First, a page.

The Ukraine crisis has added a vital element to the equation: Iran's oil and gas, which could serve as additional resources in the international markets after the US banned its oil and gas imports from Moscow. The Biden administration has initiated talks with Iran in this regard, with the latter's response being that it is ready to export its resources as soon as the aforementioned sanctions are lifted. It is, effectively, calling on Washington to conclude the Vienna talks quickly.

The Ukraine crisis could lead to a reset in US-Gulf relations

The Biden administration as well as governments in key European countries, too, are seeking to seal the deal with Iran. The former, because it needs a victory before this year's midterm election; the latter, because it seeks alternative energy suppliers as it attempts to wean itself from Russian hydrocarbons.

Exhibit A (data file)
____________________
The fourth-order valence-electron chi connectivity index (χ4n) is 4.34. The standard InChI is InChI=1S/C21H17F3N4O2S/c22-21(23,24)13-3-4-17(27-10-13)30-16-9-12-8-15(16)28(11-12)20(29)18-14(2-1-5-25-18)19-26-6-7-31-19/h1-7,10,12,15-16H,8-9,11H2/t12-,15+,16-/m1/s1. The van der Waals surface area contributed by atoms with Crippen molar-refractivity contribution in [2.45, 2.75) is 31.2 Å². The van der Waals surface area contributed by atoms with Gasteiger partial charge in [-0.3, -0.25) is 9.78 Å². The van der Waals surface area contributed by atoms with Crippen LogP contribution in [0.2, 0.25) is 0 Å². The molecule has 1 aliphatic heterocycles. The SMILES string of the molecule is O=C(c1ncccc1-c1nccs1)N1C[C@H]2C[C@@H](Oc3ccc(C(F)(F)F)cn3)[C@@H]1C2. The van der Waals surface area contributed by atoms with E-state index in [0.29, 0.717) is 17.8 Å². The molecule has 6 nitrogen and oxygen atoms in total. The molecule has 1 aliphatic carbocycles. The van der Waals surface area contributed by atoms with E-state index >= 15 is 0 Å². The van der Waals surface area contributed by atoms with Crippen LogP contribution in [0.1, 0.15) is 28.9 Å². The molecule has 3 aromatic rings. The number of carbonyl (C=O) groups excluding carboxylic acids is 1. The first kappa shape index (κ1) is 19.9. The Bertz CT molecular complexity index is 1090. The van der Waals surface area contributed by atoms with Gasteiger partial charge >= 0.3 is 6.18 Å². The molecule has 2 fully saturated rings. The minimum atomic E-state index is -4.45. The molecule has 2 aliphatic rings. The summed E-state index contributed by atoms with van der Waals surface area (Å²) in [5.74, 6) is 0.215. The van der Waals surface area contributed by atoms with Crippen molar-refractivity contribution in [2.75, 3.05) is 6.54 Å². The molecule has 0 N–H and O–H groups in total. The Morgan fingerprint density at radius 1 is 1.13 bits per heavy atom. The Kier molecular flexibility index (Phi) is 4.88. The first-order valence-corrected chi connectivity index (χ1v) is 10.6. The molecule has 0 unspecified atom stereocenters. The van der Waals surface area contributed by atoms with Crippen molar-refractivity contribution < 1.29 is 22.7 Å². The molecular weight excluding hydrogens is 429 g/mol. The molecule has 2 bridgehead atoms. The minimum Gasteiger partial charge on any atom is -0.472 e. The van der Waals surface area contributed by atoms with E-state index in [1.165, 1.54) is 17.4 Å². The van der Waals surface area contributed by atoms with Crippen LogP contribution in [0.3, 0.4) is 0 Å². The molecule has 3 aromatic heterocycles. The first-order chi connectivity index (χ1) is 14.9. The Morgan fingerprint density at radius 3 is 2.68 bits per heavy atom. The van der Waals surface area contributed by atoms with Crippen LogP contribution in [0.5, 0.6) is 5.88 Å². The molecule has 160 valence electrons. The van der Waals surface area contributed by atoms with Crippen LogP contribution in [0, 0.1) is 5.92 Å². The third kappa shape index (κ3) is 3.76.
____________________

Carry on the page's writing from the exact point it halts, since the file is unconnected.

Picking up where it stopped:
Yet, European countries aren't speaking with one voice on the matter. Germany, Hungary, Italy and the Netherlands are among those that are heavily reliant on Russian energy and for whom it will take months to transition away from Moscow's supplies. The EU, meanwhile, is seeking to reduce reliance on traditional energy sources to one third of the current level by the end of 2022.

While Iran potentially stands to benefit from this move, Russian negotiators are said to have sought a guarantee from the US that it will not sanction Iran in the future; Moscow's thinking seems to be that preventing future sanctions on Iran would help Russia sell its oil through Iran.